The news of artist, environmental activist, documentary film producer and philanthropist Susan Swartz.
Susan Swartz Studios is thrilled to announce the upcoming solo exhibition of Personal Path at the Ludwig Museum in Budapest, Hungary. The exhibition will open Friday, December 9th. Works from previous Personal Path exhibitions as well as some of Swartz’s newest paintings will be featured.
The Ludwig Museum in Budapest marks the third installment of Swartz’s Personal Path exhibition. Previously, Personal Path has toured at the Kollegienkirche in Salzburg, Austria and the Ludwig Museum in Koblenz, Germany. Each new venue provides a visual iteration of Swartz’s past work interspersed with her latest creations. Thus, each new space becomes a progression in Swartz’s growth and “personal path” as an artist.
The Ludwig Museum in Budapest displays modern and contemporary art, with a focus on Eastern and Central European, including Hungarian art from the 60s to present. Its permanent collection – donated to the museum by Peter and Irene Ludwig – houses notable American pop artists including Claes Oldenburg, Robert Rauschenberg, and Andy Warhol, among others. In addition, the museum showcases leading artists of the international scene and will feature Susan Swartz in this latest show that will run through February 2017.
Additional information on Personal Path at the Ludwig Museum in Budapest, Hungary will be forthcoming.
Susan Swartz has had a busy and exciting year, highlighted by the opening of her eponymous art gallery.
Susan Swartz Studios, located at 260 Main Street, Park City, officially opened its doors on February 9th. It features paintings spanning the past 15 years of Swartz’s career –- her signature aspen works as well as her new, modern abstract pieces. The gallery has received much praise and has helped further Swartz’s reputation. It provides a beautiful and tranquil space for contemplative appreciation of Swartz’s relation with her art and the natural world.
This past February, Swartz participated in the 2016 Winter Art Salon at the Deer Valley Montage, a fundraiser to benefit the Kimball Art Center. Swartz’s most recent work was displayed, and Swartz had the opportunity to discuss her art and career with event attendees during an intimate Q+A session with Robin Marrouche, the Executive Director of the Kimball Art Center.
In conjunction with the June Park City Gallery Stroll, Susan Swartz Studios will present a new collection of paintings from Swartz’s most recent work. More information about this “opening” night will be announced. Be sure to visit the gallery this summer to see these new works before they tour in Swartz’s 2016–2017 worldwide exhibitions to the Ludwig Museum in Budapest, Hungary; Yuan Museum in Beijing, China; Ludwig Museum in St. Petersburg, Russia; and the new Manetti Shrem Museum of Art at the University of California at Davis.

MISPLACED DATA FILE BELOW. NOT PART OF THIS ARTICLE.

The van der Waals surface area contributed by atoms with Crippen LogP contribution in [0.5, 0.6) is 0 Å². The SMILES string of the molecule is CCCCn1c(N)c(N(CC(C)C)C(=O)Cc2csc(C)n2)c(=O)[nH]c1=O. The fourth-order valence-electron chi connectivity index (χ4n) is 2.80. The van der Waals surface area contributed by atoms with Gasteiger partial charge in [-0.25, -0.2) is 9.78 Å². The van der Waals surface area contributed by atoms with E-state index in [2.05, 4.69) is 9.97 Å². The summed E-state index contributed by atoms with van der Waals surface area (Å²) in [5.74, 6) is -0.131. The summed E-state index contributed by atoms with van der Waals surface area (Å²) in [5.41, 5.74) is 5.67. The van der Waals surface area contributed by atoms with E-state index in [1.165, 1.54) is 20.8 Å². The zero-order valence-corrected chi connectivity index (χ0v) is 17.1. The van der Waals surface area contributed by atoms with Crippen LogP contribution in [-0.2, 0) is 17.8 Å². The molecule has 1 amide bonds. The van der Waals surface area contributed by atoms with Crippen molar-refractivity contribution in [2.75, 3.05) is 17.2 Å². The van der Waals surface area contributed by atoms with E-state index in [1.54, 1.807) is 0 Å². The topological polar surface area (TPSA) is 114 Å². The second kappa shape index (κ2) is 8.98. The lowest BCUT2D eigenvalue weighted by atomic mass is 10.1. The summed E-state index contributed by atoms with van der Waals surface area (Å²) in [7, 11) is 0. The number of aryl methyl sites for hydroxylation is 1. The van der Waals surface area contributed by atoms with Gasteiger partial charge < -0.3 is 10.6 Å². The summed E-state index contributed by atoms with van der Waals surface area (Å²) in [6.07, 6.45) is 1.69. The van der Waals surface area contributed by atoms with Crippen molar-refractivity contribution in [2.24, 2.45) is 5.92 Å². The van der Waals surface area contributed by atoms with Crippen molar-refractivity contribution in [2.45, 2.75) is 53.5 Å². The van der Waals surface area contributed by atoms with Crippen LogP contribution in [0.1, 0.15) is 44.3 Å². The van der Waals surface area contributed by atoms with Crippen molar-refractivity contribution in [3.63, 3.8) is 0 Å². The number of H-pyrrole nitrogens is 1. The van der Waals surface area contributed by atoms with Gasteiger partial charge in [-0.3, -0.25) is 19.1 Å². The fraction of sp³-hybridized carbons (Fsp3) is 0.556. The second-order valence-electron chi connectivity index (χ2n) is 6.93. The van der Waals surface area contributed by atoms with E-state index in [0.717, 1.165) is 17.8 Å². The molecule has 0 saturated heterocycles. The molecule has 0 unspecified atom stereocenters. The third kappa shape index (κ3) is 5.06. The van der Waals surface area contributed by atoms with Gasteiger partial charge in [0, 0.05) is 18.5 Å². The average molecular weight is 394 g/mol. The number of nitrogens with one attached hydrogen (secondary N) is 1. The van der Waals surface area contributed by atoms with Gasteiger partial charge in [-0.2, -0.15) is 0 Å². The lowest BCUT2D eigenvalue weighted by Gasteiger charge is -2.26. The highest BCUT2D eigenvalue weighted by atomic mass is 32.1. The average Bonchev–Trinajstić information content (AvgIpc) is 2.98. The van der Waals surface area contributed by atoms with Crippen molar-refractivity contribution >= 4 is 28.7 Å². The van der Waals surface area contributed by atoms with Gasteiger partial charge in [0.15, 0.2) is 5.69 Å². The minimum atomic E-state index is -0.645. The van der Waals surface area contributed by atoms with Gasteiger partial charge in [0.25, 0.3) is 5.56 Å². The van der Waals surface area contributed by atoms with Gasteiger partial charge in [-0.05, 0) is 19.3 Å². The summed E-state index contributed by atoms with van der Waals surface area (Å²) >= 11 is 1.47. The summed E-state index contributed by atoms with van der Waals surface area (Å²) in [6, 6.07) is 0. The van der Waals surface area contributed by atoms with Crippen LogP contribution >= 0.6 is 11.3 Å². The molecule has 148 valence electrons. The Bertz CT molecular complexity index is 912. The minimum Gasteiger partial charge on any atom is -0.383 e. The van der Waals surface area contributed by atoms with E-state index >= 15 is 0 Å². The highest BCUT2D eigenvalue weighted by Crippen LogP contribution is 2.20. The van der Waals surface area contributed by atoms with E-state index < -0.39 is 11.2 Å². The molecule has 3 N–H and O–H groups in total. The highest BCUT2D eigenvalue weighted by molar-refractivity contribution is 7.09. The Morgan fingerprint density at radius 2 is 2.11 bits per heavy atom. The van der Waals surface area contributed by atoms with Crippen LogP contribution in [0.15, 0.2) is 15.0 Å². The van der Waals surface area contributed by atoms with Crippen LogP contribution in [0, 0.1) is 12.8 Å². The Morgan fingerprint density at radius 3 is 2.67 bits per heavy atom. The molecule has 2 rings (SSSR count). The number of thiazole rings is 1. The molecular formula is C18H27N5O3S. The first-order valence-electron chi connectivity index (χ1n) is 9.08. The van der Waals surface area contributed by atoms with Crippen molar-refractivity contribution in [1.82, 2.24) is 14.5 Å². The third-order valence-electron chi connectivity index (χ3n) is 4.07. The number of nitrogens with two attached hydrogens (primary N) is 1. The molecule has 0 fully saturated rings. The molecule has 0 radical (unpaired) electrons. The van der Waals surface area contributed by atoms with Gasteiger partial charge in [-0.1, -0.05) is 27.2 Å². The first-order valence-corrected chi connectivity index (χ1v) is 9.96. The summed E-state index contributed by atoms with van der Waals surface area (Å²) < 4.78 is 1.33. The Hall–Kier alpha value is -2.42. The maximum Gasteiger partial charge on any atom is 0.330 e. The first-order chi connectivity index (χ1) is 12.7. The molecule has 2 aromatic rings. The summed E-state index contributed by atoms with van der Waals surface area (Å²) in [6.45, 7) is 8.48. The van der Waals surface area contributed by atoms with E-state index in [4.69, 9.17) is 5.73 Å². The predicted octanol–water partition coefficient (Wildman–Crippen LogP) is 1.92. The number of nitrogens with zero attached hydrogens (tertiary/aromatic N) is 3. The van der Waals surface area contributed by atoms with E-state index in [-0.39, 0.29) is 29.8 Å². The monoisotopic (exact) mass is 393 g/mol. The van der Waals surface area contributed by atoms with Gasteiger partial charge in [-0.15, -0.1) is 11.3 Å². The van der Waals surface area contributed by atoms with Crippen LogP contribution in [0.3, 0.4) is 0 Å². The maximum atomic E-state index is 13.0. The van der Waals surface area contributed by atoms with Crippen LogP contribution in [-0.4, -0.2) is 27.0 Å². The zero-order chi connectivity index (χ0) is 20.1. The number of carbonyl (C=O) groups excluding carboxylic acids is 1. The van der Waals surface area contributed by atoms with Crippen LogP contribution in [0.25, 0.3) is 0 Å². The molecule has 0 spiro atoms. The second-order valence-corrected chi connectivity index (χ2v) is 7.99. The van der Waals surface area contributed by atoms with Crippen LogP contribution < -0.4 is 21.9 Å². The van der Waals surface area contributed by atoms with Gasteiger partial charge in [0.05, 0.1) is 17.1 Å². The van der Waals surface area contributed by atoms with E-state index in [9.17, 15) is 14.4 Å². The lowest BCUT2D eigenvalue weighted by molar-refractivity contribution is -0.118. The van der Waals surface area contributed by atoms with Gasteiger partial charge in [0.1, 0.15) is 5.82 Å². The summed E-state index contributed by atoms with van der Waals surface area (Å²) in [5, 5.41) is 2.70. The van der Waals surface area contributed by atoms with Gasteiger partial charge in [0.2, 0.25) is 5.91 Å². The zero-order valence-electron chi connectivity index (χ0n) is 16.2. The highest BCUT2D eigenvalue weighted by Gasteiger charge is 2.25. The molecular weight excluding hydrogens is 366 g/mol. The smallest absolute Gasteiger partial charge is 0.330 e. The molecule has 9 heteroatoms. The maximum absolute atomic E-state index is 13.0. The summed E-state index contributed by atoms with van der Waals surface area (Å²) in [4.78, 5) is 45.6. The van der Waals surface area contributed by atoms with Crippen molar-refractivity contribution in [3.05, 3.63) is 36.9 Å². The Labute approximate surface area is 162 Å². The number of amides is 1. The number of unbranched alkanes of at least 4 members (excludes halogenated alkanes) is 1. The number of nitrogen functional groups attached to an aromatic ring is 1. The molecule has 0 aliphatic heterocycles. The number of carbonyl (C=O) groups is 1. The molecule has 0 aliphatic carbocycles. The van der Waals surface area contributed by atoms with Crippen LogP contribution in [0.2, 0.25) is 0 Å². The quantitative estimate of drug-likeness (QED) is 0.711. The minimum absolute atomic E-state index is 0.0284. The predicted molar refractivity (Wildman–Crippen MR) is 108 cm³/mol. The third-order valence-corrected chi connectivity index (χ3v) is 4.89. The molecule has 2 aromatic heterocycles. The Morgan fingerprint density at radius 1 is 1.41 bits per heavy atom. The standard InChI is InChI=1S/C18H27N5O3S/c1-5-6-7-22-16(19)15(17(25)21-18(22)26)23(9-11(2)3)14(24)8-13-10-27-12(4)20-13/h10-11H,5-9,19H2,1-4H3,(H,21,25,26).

Photos from the gallery open can be found here.
Photos from the 2016 Winter Art Salon can be found here.
The popularity of art fairs has grown in the past decade. These venues bring together galleries, artists, and collectors to learn about artists from around the world and to recognize and contemplate the importance of art in society. Many fairs focus on certain themes and will often feature panels and conversations among leaders involved in all aspects of the art world.
Contemporary Istanbul is no exception. Galleries, artists, media, and collectors flock to Istanbul for the 10th anniversary of this renowned art fair. This year, the focus is on Contemporary Tehran and New Media, both of which are novel themes to this venue. Much of the work is politically motivated, revealing aspects of diverse cultures and the tension between races, religions, progress, and new technologies. However, not all of the exhibits portray this upheaval.
Galerie Edition Purrmann represents eight artists whose works are inspired by landscapes. The use of different mediums contributes to an assortment of artwork, encompassing both two- and three-dimensional pieces, including heavily layered and textured paintings. Regardless of the medium, these works always look to the theme of nature.
Susan Swartz’s paintings, in particular Bhutan September and Contemplation in Square 2, provide an oasis from the aesthetically bright and thematically heavy artwork present throughout the fair. The soft colors and meditative disposition of Swartz’s paintings remind us of the escapism that art often provides. We are transported to a place of serenity and spirituality.
Situated at the entrance of Galerie Edition Purrmann’s space, Swartz’s Eastern Energy connects the other art at the fair to that located within this specific booth. The dominant red and yellow colors of Eastern Energy, reminiscent of Western narratives of the East, radiate a lively spirit and feeling of vitality. It evokes rays of sunshine bouncing off surfaces on an electrifyingly hot day, not unlike the glistening of the gold and mosaics in the historical Turkish landscape.